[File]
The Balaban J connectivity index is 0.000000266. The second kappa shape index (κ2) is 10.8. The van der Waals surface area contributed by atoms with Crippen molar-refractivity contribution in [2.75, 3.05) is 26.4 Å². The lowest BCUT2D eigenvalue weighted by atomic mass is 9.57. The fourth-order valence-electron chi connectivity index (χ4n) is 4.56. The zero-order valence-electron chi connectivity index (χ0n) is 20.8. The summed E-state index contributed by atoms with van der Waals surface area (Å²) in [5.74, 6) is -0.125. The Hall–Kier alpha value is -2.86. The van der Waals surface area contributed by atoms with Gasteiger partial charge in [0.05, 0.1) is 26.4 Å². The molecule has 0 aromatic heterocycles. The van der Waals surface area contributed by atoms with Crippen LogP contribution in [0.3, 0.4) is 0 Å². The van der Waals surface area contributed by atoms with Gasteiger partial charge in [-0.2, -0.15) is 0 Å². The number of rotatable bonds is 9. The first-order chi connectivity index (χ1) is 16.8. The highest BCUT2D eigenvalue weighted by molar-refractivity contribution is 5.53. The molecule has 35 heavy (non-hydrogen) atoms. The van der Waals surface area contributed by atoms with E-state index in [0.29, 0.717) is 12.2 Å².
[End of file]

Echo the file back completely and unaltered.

The Balaban J connectivity index is 0.000000266. The second kappa shape index (κ2) is 10.8. The van der Waals surface area contributed by atoms with Crippen molar-refractivity contribution in [2.75, 3.05) is 26.4 Å². The lowest BCUT2D eigenvalue weighted by atomic mass is 9.57. The fourth-order valence-electron chi connectivity index (χ4n) is 4.56. The zero-order valence-electron chi connectivity index (χ0n) is 20.8. The summed E-state index contributed by atoms with van der Waals surface area (Å²) in [5.74, 6) is -0.125. The Hall–Kier alpha value is -2.86. The van der Waals surface area contributed by atoms with Gasteiger partial charge in [0.05, 0.1) is 26.4 Å². The molecule has 0 aromatic heterocycles. The van der Waals surface area contributed by atoms with Crippen LogP contribution in [0.3, 0.4) is 0 Å². The van der Waals surface area contributed by atoms with Gasteiger partial charge in [-0.2, -0.15) is 0 Å². The number of rotatable bonds is 9. The first-order chi connectivity index (χ1) is 16.8. The highest BCUT2D eigenvalue weighted by molar-refractivity contribution is 5.53. The molecule has 35 heavy (non-hydrogen) atoms. The van der Waals surface area contributed by atoms with E-state index in [0.29, 0.717) is 12.2 Å².